The future of sustainable fisheries around the world does not lie merely in the scale of operations but in the artisanal attitude and its attendant culture.

This article is by John Kurien (, Visiting Professor, Azim Premji University, Bengaluru

This is the International Year of Artisanal Fisheries and Aquaculture (IYAFA 2022). From a quick survey of the website of the Food and Agriculture Organization of the United Nations (FAO) and many other publicity briefs of civil society organizations (CSOs) that are co-celebrating the year, the focus is strongly on small-scale fisheries and aquaculture. ‘Small in scale, big in value’ is one of the key messages.

But I wonder: What has happened to the ‘artisanal’ dimension of the celebrations? Why is there no focus on that? Is there today no overlap between small-scale and artisanal? Or was this a relationship of the past? Should we seek to revive it in the future?

Without getting into the detailed etymology of the word, there are three very appealing attributes to any activity that we can call ‘artisanal’: skill of body and mind; judicious use of human and renewable energy; and freedom of work and expression. These combine to give the activity an artistic overtone. Together, they lead to convivial and sustainable livelihoods.

Shore-seine operations in Trivandrum, Kerala. Three appealing attributes to any ‘artisanal’ activity are skill of body and mind, the judicious use of energy, and the freedom of work and expression. Photo Credit: Manas Roshan

I had spent a considerable part of my early working life with fishing communities in the state of Kerala in India. They joyfully embodied these three attributes in their daily lives. However, observing their context half a century on, I notice that there is little overlap between how they fish today and the valuable attributes of artisanal activity they possessed earlier.

I have also been a keen observer of their trajectory over the years, studying the manner in which they lost these attributes.

But I am happy to report that some of my recent observations on the coast reveal that there is a slow return to artisanal practices. Let me try to briefly explain this cycle of events, starting with the initial context of the fishery, and restricting my story to the technology of fish harvesting at sea.

… I am happy to report that some of my recent observations on the coast reveal that there is a slow return to artisanal practices

We start with the craft called the kattumaram. For a deep-sea going marine fishing craft, this is as simple as it can get. The kattumaramis just four logs of wood, about 10-15 ft in length, tied together with coir ropes across a cross bow at each end—the ultimate do-it-yourself (DIY) craft. At sea it is unsinkable, though being on it makes you feel like you are sitting or standing on water! The kattumaramis initially powered by rowing with a split bamboo pole. Later the lateen (triangular) cloth sail can be rigged mid-sea, with bamboo poles and coir ropes, to even gather the swell of winds blowing almost in the opposite direction. This is the ultimate in sailing skills.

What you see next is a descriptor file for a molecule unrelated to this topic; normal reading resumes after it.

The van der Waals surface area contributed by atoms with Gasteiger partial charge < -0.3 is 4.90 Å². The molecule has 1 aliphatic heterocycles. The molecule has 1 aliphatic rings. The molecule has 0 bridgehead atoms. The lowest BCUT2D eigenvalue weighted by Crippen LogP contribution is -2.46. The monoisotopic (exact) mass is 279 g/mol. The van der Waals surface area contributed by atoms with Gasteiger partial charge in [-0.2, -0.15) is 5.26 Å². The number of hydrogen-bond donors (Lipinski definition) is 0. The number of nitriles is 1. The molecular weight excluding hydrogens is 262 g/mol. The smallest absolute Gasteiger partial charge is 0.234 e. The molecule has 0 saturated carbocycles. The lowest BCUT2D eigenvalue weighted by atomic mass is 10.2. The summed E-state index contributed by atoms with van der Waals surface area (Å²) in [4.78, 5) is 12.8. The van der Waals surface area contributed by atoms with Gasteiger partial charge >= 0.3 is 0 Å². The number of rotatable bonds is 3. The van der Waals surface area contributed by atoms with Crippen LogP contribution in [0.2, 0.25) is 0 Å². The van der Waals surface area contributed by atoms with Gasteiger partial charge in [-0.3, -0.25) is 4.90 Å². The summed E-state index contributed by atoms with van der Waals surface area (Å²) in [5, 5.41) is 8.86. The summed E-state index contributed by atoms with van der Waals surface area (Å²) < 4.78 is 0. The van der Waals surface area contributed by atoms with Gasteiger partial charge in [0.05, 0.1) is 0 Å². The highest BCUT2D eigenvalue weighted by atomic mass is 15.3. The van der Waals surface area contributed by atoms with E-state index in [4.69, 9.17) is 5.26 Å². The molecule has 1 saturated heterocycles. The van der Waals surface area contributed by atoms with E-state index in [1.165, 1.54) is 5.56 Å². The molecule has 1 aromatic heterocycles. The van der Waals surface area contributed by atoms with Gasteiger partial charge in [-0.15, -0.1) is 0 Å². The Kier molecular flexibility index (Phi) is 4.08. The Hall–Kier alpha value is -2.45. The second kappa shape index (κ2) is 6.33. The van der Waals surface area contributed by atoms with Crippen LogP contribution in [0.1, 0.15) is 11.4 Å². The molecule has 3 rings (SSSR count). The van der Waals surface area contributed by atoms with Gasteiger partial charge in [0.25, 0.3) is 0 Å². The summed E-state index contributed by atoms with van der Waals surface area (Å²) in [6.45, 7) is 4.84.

The launching of a kattumaramis followed by rowing it speedily to get across the rough surf waves. The art of rigging and operating the sails, fishing in deep waters out of sight from the shore, then getting back to the village on the shore, even at night, guided only by the stars… all evidence of the remarkable skill of body and mind, as also the creative ability to harness renewable energy to make a living. This is the artisanal way par excellence, with zero operating cost.

The change began with the introduction of the outboard motors (OBMs) in the early 1980s. Initially, the motor was fitted to one of the cross bows. But, it soon became evident that the centuries-old DIY kattumaramand the sleek Japanese-manufactured OBMs are structurally incompatible. This realization led to design of the plywood kattumaram. An unsinkable craft looking much like the original, it better accommodated the OBM. The only downside was that it could not be dismantled.

The propulsion power of the OBM soon led to the obsolescence of the sail. That, in turn, caused the gradual loss of the artisanal skill of understanding the nuance of winds and working in tandem with nature. While OBMs relieved the drudgery of physical labour and increased the time available exclusively for fishing, they also contributed to decline in the fishers’ fitness. They also increased accidents on crossing the surf.

… OBMs relieved the drudgery of physical labour and increased the time available exclusively for fishing

On the financial side, the motors added significantly to investment and operating costs. But they changed little in the probability of harvesting more fish. On occasions when fishers harvested more fish, prices dropped on shore. Their net earnings increased only marginally.

While only a few fishers adopted OBMs of a certain power rating, they stood to have a comparative advantage over those who did not have the motors. They could get to the fishing ground faster, fish for longer periods and get back to the shore earlier, thus getting a higher price. That advantage disappeared when all fishers in a village adopted the same type of motors; everyone reached a lower equilibrium, so to speak. The investment and operating costs increased but the increase in earnings was not commensurate with the expenditure incurred.